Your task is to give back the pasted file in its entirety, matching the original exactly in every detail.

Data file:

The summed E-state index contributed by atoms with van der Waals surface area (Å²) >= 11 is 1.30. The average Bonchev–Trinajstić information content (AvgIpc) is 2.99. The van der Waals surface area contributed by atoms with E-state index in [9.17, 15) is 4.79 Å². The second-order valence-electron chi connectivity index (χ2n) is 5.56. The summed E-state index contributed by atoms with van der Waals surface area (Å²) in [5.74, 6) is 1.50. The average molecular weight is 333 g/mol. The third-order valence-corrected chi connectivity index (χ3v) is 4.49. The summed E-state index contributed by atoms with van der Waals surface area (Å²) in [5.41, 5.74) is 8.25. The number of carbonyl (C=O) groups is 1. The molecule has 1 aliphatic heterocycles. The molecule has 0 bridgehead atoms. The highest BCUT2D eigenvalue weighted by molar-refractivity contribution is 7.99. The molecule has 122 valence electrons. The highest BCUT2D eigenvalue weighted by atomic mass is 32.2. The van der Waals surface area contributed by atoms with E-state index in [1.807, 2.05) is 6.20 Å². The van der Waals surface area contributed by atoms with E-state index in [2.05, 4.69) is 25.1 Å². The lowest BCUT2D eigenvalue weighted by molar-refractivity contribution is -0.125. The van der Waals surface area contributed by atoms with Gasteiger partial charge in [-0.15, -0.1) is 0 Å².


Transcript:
The summed E-state index contributed by atoms with van der Waals surface area (Å²) >= 11 is 1.30. The average Bonchev–Trinajstić information content (AvgIpc) is 2.99. The van der Waals surface area contributed by atoms with E-state index in [9.17, 15) is 4.79 Å². The second-order valence-electron chi connectivity index (χ2n) is 5.56. The summed E-state index contributed by atoms with van der Waals surface area (Å²) in [5.74, 6) is 1.50. The average molecular weight is 333 g/mol. The third-order valence-corrected chi connectivity index (χ3v) is 4.49. The summed E-state index contributed by atoms with van der Waals surface area (Å²) in [5.41, 5.74) is 8.25. The number of carbonyl (C=O) groups is 1. The molecule has 1 aliphatic heterocycles. The molecule has 0 bridgehead atoms. The highest BCUT2D eigenvalue weighted by molar-refractivity contribution is 7.99. The molecule has 122 valence electrons. The highest BCUT2D eigenvalue weighted by atomic mass is 32.2. The van der Waals surface area contributed by atoms with E-state index in [1.807, 2.05) is 6.20 Å². The van der Waals surface area contributed by atoms with E-state index in [2.05, 4.69) is 25.1 Å². The lowest BCUT2D eigenvalue weighted by molar-refractivity contribution is -0.125. The van der Waals surface area contributed by atoms with Gasteiger partial charge in [-0.15, -0.1) is 0 Å².